Live jazz fills the air and strangers become friends as they talk and eat eggs and waffles at the Historic Magnolia House in Greensboro on a recent Sunday.
Evelyn Macomson eats brunch with her son, Donnie, every week. She’s particularly interested in a new display that has the Magnolia House’s listing in the Negro Motorists Green Book.
“I’m going to find some of these places to see if they still exist,” she said. “There’s Martin Street, I know that’s right around the corner.”
But she won’t have to do much research on the sites listed. The North Carolina African American Heritage Commission received a two-year grant to document the sites listed in the book.
The project is called “Green Books’ ‘Oasis Spaces’: African American Travel in North Carolina, 1936-1966.”
During segregation, it was hard for African Americans to know where to travel and still be safe.
When the Negro Motorist Green Book came out in 1936, it listed movie theaters, hotels and barbershops that offered a safe place for them to go. Three hundred and twenty-seven sites in North Carolina were listed in the Green Book.
To date, 66 physical structures are still standing across the state. Of the 66 identified by the North Carolina African American Heritage Commission, four Green Book operations are still in operation: Speight’s Auto Service in Durham, Friendly Barbershop in Durham, Magnolia House in Greensboro, and Dove’s Auto Service in Kinston.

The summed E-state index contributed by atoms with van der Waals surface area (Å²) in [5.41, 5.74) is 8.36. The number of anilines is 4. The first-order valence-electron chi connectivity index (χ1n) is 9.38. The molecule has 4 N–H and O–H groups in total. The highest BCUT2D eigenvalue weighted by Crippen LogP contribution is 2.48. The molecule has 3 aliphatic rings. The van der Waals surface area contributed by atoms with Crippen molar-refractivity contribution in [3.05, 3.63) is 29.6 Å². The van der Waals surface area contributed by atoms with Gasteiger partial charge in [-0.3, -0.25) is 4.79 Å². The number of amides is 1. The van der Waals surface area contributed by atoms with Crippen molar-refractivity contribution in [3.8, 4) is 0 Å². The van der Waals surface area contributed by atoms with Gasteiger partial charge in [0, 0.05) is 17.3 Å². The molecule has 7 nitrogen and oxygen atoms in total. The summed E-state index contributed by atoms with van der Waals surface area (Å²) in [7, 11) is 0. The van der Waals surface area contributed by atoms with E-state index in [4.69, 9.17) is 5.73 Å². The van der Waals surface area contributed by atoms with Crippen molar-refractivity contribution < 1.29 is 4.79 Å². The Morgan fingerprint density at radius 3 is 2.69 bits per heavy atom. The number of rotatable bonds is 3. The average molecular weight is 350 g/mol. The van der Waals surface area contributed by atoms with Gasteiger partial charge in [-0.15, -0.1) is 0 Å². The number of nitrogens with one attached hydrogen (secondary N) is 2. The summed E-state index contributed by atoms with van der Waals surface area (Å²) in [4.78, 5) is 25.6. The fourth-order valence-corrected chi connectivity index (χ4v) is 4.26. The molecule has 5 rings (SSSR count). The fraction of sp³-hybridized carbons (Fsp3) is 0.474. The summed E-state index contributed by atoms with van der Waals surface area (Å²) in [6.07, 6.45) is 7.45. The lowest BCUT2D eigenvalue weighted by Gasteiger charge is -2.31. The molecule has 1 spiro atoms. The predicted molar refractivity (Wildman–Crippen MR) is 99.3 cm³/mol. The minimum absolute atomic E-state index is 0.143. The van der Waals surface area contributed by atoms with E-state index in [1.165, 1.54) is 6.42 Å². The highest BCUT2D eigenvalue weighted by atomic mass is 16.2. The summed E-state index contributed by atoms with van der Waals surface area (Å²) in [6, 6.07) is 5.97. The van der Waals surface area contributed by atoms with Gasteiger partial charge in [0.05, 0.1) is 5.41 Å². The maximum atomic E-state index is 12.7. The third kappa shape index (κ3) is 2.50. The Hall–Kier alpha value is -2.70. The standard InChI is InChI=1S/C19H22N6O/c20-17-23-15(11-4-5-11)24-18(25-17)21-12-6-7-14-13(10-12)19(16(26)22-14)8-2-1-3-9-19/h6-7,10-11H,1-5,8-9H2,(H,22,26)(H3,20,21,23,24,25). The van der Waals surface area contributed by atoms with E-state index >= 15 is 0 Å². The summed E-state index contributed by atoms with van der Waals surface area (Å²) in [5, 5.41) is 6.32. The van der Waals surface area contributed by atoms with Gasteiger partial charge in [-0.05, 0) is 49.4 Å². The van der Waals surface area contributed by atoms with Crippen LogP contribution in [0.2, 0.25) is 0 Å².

The North Carolina Green Book Project will create traveling exhibits, a web portal, and public programming beginning in March 2020.
The project's research historian Lisa Withers said she wants to give a voice to the past.
“Being able to say these spaces are important, they mattered is really important to this project in addition to the people who lived there,” she said.
Magnolia House opened its doors as a motel to African Americans in 1949. Guests like Ray Charles, James Brown and Jackie Robinson all stayed there during their travels. In the 1970s it closed its doors and fell into disrepair. Greensboro native Sam Pass bought the home in 1995. It took him roughly 14 years for it to open its doors once more as an event venue.
The house now hosts bridal showers, baby showers, private events and brunch. Pass said it was a special place to the travelers who rested their heads there.
“It meant that they were comfortable. They didn’t have to worry about looking over their backs,” he said. “They didn’t have to worry about the offense of racism. They were home.”
Withers wants to capture the memories that people have from the Green Book. That’s why she and her team are traveling across the state to talk to people who traveled during segregation or remember the sites listed in the Green Book.
“Without the human stories, a building is just a building,” she said. “I think it makes a difference when you start thinking ‘Oh this person was able to send their kids to college, by having this drug store here.’”